"Peking Opera is one of China’s most revered traditional music and theatre art forms. Hailed by the Chinese Government as a ‘national treasure’ and the ‘pride of the Chinese people’, Peking opera also faces the challenges that are typical to many global art forms today: that of staying ahead of the times and allowing modernization, and at the same time of preserving its tradition. With he advent of new and mostly westernized pop culture into modern‐day China, Peking Opera is endangered to be sublimated onto the outskirts of the Chinese entertainment industry.
Once the principal and, at times, only available entertainment in Old Beijing, Peking Opera was a favourite entertainment of China’s Emperors and their concubines in the Forbidden City, as well as of the hoi polloi of Beijing who used to crowd the old city’s numerous tea houses and small local theatres, following their favourite actors to every performance on offer.
Today the young audiences in China might find this beautiful and mysterious art form to be challenging. That is why the input from contemporary Western artistsic tradition will be essential in paving the way for modernization of the Opera as well as ensure the growing popularity with both younger and older generations. This process of modernization will also allow a ‘way into’ the art of Peking Opera for the new, international audiences.
The particularly appealing and unique visual and artistic elements in Peking Opera that international public finds magnetically poetic and mysterious are the ‘archaic’ costumes made of elaborate hand‐embroidered silk, its historical and notoriously long narratives, the stylized gestures, and the make‐up that famously takes up to two hours to apply and requires at least two specially‐trained assistants to administer. Most recognisable is the typically high‐pitched singing, that many westerners might find difficult to comprehend without a new ‘facelift’ given by the [possibility to be presented as an element in a contemporary visual art project." varvarashavrova.com/portfolio/opera/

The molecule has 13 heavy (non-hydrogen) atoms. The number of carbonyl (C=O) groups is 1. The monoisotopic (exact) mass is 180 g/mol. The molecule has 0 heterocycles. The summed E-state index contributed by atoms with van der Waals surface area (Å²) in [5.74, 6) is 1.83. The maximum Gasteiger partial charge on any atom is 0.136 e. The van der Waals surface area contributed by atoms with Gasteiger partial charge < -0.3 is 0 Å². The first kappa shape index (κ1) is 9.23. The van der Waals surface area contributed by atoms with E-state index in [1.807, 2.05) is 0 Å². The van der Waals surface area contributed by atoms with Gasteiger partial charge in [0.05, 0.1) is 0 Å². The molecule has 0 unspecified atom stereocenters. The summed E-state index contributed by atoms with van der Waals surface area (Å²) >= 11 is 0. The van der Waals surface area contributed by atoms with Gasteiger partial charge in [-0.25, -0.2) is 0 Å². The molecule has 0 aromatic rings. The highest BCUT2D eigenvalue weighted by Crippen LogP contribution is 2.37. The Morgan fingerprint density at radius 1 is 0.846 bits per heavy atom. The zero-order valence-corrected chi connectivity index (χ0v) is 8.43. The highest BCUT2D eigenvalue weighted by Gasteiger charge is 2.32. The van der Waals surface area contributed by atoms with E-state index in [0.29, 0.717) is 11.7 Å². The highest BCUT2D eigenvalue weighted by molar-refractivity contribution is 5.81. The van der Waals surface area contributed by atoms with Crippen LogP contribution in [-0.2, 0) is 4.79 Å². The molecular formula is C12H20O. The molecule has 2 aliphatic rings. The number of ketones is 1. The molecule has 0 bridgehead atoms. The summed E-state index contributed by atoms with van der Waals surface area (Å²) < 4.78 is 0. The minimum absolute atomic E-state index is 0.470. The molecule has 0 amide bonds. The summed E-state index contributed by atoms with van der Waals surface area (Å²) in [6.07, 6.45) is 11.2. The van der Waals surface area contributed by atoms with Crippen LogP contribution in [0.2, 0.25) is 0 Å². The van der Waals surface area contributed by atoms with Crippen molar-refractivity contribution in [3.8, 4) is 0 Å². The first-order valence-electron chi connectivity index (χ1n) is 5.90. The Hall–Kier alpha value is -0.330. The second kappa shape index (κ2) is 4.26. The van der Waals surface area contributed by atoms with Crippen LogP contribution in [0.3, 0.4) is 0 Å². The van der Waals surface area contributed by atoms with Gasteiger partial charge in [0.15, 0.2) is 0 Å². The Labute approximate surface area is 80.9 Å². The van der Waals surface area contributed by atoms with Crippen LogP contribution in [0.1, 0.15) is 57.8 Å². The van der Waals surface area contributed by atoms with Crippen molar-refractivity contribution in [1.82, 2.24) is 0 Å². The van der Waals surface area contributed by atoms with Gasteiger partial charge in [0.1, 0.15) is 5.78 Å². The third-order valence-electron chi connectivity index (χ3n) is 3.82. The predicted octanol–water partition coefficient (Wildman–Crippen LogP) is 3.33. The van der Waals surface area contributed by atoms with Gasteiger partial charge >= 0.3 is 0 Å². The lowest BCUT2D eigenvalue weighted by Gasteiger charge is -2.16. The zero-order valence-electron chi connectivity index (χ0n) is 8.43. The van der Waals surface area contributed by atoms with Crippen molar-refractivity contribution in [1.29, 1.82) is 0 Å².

ABOUT THE ARTIST
Varvara Shavrova was born in Moscow and studied fine art at the Moscow Polygraphic Institute. After 15 years in London, she moved to Beijing, where she lived and worked for over five years. Now based in Dublin, Shavrova
has shown in numerous public institutions and has curated significant exhibitions in Russia, China, Ireland and the UK. Her work is in many importantpublic and private collections worldwide. The Opera project has
been shown in Venice Biennale of Architecture 2014, at the First Chongqing Biennale of Video and Photography in Chongqing, China in 2015, at Patrick Heide Contemporary Art in London in 2013, at Gallery of Photography Ireland in 2012, and at Espacio Cultural El Tanque in Tenerife, Spain, in 2011.
Shavrova is currently studying for a postgraduate degree at Goldsmiths College, University on London.